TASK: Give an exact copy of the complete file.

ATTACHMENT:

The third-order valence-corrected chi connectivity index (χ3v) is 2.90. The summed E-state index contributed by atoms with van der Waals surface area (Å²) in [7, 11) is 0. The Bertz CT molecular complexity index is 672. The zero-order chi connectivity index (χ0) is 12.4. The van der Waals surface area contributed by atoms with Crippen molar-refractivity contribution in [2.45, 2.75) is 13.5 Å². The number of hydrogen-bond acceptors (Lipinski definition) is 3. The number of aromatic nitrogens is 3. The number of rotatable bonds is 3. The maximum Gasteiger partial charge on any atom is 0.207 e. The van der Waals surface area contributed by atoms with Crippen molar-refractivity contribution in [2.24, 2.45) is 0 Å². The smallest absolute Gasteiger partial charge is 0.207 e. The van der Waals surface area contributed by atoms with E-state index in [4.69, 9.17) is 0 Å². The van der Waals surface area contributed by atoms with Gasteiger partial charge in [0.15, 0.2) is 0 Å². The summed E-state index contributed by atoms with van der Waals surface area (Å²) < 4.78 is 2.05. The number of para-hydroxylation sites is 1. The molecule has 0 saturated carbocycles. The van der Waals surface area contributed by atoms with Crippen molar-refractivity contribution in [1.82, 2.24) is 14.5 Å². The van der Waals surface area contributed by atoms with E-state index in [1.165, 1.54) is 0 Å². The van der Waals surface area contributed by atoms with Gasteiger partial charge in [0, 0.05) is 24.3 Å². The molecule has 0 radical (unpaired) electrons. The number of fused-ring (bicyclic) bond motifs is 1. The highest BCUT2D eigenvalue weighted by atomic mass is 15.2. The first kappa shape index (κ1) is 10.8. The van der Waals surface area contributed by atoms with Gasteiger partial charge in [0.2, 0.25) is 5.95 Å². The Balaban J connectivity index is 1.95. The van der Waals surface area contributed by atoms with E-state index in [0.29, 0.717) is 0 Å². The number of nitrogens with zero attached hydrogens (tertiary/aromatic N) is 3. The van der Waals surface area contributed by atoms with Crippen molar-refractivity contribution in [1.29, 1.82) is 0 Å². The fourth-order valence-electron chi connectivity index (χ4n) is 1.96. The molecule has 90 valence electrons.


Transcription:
The third-order valence-corrected chi connectivity index (χ3v) is 2.90. The summed E-state index contributed by atoms with van der Waals surface area (Å²) in [7, 11) is 0. The Bertz CT molecular complexity index is 672. The zero-order chi connectivity index (χ0) is 12.4. The van der Waals surface area contributed by atoms with Crippen molar-refractivity contribution in [2.45, 2.75) is 13.5 Å². The number of hydrogen-bond acceptors (Lipinski definition) is 3. The number of aromatic nitrogens is 3. The number of rotatable bonds is 3. The maximum Gasteiger partial charge on any atom is 0.207 e. The van der Waals surface area contributed by atoms with Crippen molar-refractivity contribution in [2.24, 2.45) is 0 Å². The smallest absolute Gasteiger partial charge is 0.207 e. The van der Waals surface area contributed by atoms with E-state index in [4.69, 9.17) is 0 Å². The van der Waals surface area contributed by atoms with Gasteiger partial charge in [0.15, 0.2) is 0 Å². The summed E-state index contributed by atoms with van der Waals surface area (Å²) < 4.78 is 2.05. The number of para-hydroxylation sites is 1. The molecule has 0 saturated carbocycles. The van der Waals surface area contributed by atoms with Crippen molar-refractivity contribution in [1.82, 2.24) is 14.5 Å². The van der Waals surface area contributed by atoms with E-state index in [1.165, 1.54) is 0 Å². The van der Waals surface area contributed by atoms with Gasteiger partial charge in [0, 0.05) is 24.3 Å². The molecule has 0 radical (unpaired) electrons. The number of fused-ring (bicyclic) bond motifs is 1. The highest BCUT2D eigenvalue weighted by atomic mass is 15.2. The first kappa shape index (κ1) is 10.8. The van der Waals surface area contributed by atoms with Gasteiger partial charge in [0.2, 0.25) is 5.95 Å². The Balaban J connectivity index is 1.95. The van der Waals surface area contributed by atoms with E-state index in [0.29, 0.717) is 0 Å². The number of nitrogens with zero attached hydrogens (tertiary/aromatic N) is 3. The van der Waals surface area contributed by atoms with Crippen molar-refractivity contribution in [1.29, 1.82) is 0 Å². The fourth-order valence-electron chi connectivity index (χ4n) is 1.96. The molecule has 90 valence electrons.